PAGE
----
Sr. Roig's words are proving to be true

Juan Mata is one of many stars Valencia have sold in the past few years. Expect more to go. (Photo by Manuel Queimadelos Alonso/Getty Images)

Remember last summer. Santi Cazorla was sold to Malaga (that part, I'd rather forget) and Javi Mata quoted Sr. Roig as saying he wanted to owe "nothing to nobody", that the only clubs with money would be Barcelona and Real Madrid. And lo, it has come to pass--perhaps more quickly than Sr. Roig even expected.

Malaga has had its own, well-documented problems this summer, with Santi being moved on to Arsenal and other stars being let go. And now Valencia is the latest "crisis club", with Bankia (itself bankrupt and in the process of receiving a bailout) declaring that the conditions to resume work on the new stadium have not been met:

Futuro incierto del club tras otro parón del nuevo Mestalla - Deportes - El Periódico Mediterraneo

The club could flog itself to a foreign buyer, but given the poor economic situation in Spain and the unequal distribution of moneys in La Liga, is anyone going to buy it?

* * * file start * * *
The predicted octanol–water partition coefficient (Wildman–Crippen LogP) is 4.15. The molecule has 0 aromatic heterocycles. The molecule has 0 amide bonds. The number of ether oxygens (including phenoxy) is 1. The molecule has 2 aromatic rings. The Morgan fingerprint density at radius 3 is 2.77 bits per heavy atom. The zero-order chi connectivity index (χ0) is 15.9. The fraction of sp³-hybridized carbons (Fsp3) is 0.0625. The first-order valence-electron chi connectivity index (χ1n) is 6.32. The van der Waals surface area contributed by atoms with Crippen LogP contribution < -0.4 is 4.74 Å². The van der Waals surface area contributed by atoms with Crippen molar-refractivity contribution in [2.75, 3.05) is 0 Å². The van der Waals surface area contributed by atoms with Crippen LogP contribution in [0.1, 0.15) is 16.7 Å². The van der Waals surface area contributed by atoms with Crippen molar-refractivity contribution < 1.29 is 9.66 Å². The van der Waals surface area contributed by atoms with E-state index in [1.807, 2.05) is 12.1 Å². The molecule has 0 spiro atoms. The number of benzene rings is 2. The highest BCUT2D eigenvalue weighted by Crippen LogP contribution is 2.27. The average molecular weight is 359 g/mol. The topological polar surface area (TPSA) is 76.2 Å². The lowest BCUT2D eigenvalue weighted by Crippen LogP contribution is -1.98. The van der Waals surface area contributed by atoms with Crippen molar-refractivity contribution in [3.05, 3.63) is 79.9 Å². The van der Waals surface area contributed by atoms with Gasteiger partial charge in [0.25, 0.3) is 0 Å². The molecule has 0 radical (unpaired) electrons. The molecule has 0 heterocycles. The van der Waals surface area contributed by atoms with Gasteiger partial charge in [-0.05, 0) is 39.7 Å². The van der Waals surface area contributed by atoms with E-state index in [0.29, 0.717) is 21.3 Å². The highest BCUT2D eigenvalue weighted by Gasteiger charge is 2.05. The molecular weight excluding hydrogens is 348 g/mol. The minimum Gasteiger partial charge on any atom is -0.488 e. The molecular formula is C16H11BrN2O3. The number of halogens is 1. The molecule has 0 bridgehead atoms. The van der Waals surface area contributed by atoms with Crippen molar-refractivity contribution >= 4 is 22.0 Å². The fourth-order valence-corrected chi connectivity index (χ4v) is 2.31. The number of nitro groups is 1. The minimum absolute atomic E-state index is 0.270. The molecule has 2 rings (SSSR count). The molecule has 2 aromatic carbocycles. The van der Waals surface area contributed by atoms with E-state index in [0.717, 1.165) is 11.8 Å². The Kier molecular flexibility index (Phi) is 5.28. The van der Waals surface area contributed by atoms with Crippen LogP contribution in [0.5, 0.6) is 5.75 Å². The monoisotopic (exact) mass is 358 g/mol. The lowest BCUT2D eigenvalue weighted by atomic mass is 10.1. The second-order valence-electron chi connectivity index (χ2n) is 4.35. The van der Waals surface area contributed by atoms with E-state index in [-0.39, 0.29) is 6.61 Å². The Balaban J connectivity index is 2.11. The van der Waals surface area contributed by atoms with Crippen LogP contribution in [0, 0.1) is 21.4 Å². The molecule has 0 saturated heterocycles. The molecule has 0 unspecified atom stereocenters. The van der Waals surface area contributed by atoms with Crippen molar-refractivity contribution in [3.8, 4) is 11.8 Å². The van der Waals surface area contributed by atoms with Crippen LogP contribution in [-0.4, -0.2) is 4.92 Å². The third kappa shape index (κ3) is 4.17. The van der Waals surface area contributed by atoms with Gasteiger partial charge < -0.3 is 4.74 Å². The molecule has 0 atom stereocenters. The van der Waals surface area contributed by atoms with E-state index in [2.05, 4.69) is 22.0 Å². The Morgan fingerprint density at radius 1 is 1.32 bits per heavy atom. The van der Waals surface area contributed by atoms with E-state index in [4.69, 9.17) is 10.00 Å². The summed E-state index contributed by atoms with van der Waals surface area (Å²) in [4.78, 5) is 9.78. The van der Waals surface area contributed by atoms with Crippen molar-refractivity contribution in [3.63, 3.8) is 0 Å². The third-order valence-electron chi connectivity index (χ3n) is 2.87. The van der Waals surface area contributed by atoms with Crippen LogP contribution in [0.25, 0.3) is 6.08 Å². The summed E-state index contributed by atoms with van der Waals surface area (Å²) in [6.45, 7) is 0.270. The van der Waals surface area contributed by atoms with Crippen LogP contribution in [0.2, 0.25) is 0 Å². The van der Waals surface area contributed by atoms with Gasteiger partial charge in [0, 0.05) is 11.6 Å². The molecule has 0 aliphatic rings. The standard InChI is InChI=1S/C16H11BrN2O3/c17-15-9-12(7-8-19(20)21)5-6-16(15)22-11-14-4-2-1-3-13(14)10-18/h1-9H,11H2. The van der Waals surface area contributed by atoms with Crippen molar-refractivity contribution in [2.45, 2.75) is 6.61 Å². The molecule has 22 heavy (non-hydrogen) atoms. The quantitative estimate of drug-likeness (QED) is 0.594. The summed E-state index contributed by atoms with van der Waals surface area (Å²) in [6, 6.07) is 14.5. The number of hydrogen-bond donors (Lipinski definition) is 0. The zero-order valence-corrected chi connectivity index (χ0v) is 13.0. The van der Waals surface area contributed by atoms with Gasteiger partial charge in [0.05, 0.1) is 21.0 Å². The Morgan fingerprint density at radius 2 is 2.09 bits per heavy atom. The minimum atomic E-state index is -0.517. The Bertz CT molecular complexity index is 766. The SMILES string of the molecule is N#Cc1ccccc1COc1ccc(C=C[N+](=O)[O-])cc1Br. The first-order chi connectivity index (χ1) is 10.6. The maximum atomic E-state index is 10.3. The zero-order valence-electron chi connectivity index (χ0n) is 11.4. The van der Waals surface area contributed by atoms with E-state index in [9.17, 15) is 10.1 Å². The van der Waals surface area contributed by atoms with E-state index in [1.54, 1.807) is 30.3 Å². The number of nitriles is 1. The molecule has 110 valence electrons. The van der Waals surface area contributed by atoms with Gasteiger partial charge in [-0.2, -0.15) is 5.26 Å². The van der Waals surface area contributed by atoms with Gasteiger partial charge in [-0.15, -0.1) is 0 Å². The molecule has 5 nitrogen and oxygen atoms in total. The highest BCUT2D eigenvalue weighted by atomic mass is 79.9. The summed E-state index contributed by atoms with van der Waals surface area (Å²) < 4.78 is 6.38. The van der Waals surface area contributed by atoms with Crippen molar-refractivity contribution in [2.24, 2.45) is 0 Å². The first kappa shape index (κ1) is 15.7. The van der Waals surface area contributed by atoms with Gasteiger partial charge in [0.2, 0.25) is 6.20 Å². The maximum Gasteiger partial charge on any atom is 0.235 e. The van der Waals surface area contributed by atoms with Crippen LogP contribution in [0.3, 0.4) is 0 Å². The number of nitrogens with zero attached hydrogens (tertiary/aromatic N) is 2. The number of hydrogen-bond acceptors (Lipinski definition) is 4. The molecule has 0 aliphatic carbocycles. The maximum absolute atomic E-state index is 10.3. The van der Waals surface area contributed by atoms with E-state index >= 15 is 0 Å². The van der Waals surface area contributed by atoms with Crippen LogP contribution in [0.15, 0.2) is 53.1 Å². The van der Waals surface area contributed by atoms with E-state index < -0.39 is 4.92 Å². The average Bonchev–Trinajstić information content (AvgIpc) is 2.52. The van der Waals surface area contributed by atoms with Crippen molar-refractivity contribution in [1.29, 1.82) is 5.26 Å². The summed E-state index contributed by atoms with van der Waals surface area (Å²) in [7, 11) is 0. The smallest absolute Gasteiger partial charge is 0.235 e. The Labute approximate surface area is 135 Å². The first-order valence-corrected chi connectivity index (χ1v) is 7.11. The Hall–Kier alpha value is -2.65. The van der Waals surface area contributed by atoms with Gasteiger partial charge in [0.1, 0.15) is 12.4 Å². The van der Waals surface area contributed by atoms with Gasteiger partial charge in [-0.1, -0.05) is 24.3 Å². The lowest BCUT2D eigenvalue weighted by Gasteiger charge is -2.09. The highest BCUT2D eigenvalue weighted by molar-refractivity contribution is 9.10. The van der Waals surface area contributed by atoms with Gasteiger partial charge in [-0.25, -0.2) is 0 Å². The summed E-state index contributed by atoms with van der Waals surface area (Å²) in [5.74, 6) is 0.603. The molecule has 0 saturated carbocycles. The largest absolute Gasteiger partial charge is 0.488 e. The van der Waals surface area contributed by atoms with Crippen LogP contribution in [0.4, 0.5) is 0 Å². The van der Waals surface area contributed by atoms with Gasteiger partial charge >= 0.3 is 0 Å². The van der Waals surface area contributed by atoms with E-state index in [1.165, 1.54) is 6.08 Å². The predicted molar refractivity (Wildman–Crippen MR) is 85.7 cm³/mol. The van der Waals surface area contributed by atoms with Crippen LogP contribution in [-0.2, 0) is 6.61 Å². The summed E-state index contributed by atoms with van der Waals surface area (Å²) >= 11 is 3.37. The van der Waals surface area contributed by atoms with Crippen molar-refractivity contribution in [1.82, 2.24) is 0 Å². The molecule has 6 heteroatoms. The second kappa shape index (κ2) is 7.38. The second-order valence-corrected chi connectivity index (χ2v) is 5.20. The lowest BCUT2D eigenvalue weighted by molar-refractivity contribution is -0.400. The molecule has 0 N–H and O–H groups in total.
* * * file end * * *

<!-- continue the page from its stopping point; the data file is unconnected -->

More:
325 millones de euros: el precio de salvar al Valencia CF del embargo

Meanwhile, the mayor of Valencia hasn;t exactly been kept in the loop: she found out like the rest of us:

"The standstill with the new Mestalla work is very bad news" - VALENCIA | RITA BARBERÁ -

Meanwhile, Spanish clubs are putting a brave face on the decision to sell players and use that money to pay down debt rather than reinvest in the squad (Atletic Bilbao is the latest, announcing today they would use the €40m from the Javi Martinez sale to pay down debt rather than reinvest in players):

Spanish clubs finally begin trimming tax debt - FourFourTwo

Interesting interview with Michu in the Guardian (UK): I love how the Rayo team bus couldn't take the toll roads because of money concerns. This is a team in the top league in Europe!!

Michu quick to find scoring form in new home Swansea | Football | The Guardian

Sr. Gay from the Barcelona business school sums it up, "Spanish football is dying":

El fútbol español se muere

The good news (if there is any) is that if Villarreal can get back in the top flight next season, they will be able to take advantage of their lack of third-party debt and money due to the taxman. The games used by other teams to spend beyond their means and avoid the inevitable appear to be ending (although this is still Spain; there are plenty of technically insolvent teams in the Primera and Segunda).

On the pitch, Spanish teams did very well this week in the European competitions, which is providing some lifeline to clubs like Malaga and Levante. Off the pitch, though....

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